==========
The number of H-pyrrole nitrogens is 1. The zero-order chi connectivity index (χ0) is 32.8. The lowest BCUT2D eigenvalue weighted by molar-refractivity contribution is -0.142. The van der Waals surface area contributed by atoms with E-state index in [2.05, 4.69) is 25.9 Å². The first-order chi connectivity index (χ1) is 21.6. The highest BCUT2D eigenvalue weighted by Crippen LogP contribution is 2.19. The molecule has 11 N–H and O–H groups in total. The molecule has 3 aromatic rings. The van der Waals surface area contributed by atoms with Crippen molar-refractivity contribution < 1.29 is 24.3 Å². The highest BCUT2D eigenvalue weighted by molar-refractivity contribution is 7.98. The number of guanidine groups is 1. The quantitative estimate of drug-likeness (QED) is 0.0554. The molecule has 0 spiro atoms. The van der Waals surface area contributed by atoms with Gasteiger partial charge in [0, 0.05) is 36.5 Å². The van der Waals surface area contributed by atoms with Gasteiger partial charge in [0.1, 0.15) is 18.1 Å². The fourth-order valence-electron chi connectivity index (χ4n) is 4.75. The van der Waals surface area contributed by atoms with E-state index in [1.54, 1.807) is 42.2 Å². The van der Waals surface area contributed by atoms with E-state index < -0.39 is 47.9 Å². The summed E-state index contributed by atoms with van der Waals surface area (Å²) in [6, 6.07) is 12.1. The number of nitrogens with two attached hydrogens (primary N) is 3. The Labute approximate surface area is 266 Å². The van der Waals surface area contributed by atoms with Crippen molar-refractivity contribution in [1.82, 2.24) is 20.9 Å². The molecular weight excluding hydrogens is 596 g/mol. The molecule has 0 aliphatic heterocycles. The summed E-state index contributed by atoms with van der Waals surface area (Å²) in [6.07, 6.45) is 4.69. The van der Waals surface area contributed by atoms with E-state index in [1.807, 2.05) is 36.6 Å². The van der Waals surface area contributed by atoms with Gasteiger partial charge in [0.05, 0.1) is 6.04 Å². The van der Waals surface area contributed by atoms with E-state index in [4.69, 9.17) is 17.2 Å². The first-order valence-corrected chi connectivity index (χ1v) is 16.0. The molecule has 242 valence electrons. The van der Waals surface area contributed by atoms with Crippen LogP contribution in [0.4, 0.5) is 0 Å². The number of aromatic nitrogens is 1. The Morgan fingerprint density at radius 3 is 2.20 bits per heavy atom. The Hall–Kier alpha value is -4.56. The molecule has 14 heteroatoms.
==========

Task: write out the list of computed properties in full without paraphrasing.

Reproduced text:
The number of H-pyrrole nitrogens is 1. The zero-order chi connectivity index (χ0) is 32.8. The lowest BCUT2D eigenvalue weighted by molar-refractivity contribution is -0.142. The van der Waals surface area contributed by atoms with E-state index in [2.05, 4.69) is 25.9 Å². The first-order chi connectivity index (χ1) is 21.6. The highest BCUT2D eigenvalue weighted by Crippen LogP contribution is 2.19. The molecule has 11 N–H and O–H groups in total. The molecule has 3 aromatic rings. The van der Waals surface area contributed by atoms with Crippen molar-refractivity contribution < 1.29 is 24.3 Å². The highest BCUT2D eigenvalue weighted by molar-refractivity contribution is 7.98. The number of guanidine groups is 1. The quantitative estimate of drug-likeness (QED) is 0.0554. The molecule has 0 spiro atoms. The van der Waals surface area contributed by atoms with Gasteiger partial charge in [0, 0.05) is 36.5 Å². The van der Waals surface area contributed by atoms with Gasteiger partial charge in [0.1, 0.15) is 18.1 Å². The fourth-order valence-electron chi connectivity index (χ4n) is 4.75. The van der Waals surface area contributed by atoms with E-state index in [1.54, 1.807) is 42.2 Å². The van der Waals surface area contributed by atoms with E-state index < -0.39 is 47.9 Å². The summed E-state index contributed by atoms with van der Waals surface area (Å²) in [6, 6.07) is 12.1. The number of nitrogens with two attached hydrogens (primary N) is 3. The Labute approximate surface area is 266 Å². The van der Waals surface area contributed by atoms with Crippen molar-refractivity contribution in [1.82, 2.24) is 20.9 Å². The molecular weight excluding hydrogens is 596 g/mol. The molecule has 0 aliphatic heterocycles. The summed E-state index contributed by atoms with van der Waals surface area (Å²) in [6.07, 6.45) is 4.69. The van der Waals surface area contributed by atoms with E-state index in [1.807, 2.05) is 36.6 Å². The van der Waals surface area contributed by atoms with Gasteiger partial charge in [0.05, 0.1) is 6.04 Å². The van der Waals surface area contributed by atoms with E-state index in [4.69, 9.17) is 17.2 Å². The first-order valence-corrected chi connectivity index (χ1v) is 16.0. The molecule has 242 valence electrons. The van der Waals surface area contributed by atoms with Crippen LogP contribution in [0.4, 0.5) is 0 Å². The number of aromatic nitrogens is 1. The Morgan fingerprint density at radius 3 is 2.20 bits per heavy atom. The Hall–Kier alpha value is -4.56. The molecule has 14 heteroatoms.